Book of Hours, use of Paris

Medieval Manuscripts Widener
Book of Hours, use of Paris

Item Info

Item No: mcaw060780
Additional Title: Book of Hours, use of Paris
Script: Gothic bookhand
Language: Latin and French
Folio Number: ff. 78v-79r
Source: Rare Book Department

This item appeared in the exhibition "Sacred Stories: The World's Religious Traditions" in the Rare Book Department, August 2015-January 2016.

This is the label from that exhibition:

The most popular Christian devotional book from the 14th and 15th centuries, a book of hours takes its name from the “Hours of the Virgin:” a collection of prayers derived from the Divine Office, which are the official sets of prayers for the hours of the day. Manuscript books of hours were custom made, and many extant copies show evidence of heavy use, indicating they were taken seriously for personal devotion.

Notes: Opening with the Presentation in the Temple and the Annunciation to the Shepherds
Notes: This manuscript has been dated to ca. 1415-1420.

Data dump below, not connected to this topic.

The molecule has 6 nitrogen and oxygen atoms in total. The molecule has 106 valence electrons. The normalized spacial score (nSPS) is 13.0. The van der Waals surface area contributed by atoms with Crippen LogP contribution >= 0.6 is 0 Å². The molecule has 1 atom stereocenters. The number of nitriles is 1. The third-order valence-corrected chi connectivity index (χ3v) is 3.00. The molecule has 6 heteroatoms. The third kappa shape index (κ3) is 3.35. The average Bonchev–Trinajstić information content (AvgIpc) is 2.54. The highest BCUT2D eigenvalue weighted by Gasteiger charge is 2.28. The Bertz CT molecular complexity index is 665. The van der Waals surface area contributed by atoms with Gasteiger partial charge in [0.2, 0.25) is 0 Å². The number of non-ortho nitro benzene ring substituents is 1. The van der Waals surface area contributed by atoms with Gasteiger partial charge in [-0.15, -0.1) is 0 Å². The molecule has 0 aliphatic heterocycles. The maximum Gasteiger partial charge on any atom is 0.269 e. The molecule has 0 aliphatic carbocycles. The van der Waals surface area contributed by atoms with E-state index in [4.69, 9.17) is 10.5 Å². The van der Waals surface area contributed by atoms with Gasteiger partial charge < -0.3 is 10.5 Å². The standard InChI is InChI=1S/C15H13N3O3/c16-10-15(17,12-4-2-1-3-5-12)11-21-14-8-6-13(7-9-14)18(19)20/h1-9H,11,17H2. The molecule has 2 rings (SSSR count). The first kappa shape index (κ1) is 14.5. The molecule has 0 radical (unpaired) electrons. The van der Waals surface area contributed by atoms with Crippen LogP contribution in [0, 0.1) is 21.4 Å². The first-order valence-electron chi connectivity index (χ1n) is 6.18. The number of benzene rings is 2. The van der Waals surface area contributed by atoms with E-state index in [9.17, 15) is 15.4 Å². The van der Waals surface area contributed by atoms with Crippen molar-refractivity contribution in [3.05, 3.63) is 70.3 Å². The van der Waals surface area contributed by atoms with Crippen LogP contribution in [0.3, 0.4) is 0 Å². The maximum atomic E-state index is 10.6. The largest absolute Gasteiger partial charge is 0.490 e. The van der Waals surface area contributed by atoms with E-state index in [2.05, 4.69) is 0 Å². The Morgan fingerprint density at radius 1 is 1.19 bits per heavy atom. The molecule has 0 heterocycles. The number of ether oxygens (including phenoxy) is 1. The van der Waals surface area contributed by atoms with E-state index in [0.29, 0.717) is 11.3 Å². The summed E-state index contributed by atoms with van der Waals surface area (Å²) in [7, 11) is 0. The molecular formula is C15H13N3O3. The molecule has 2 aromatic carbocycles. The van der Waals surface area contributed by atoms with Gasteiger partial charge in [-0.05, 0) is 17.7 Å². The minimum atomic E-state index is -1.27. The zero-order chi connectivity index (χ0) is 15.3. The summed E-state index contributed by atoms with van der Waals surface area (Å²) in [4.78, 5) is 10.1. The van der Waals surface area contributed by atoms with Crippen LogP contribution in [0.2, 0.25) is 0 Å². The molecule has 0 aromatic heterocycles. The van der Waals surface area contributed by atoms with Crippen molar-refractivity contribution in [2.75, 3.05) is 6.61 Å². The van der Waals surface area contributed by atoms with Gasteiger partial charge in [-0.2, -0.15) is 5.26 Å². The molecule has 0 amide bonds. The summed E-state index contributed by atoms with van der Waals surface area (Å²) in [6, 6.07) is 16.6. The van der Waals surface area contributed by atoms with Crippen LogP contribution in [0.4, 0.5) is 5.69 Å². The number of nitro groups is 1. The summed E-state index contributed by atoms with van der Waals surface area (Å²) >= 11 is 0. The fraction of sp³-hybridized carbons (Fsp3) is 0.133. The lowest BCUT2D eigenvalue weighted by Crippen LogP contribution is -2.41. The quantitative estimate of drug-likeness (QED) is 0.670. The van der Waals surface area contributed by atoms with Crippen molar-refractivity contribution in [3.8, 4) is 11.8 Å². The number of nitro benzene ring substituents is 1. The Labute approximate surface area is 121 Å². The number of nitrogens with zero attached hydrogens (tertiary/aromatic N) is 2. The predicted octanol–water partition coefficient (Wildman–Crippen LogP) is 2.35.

Notes: This opening marks the end of Prime and the beginning of the Hours of the Virgin. The contrasting styles displayed in the two miniatures and the border decoration indicate the work of two different artists. The work of four, possibly five, artists has been detected in this manuscript. In the later Middle Ages, illuminated manuscripts were most often produced in workshops that employed several artists. These commercial workshops developed in response to the growing demand in lay society for beautifully illuminated manuscripts.
Sirsi Catalog Key: 1466040
Country: Country:France

Creation Year (Single Year or Range Begin): 1425
Image Dimensions Width: 223 mm
ShelfMark: Widener 6

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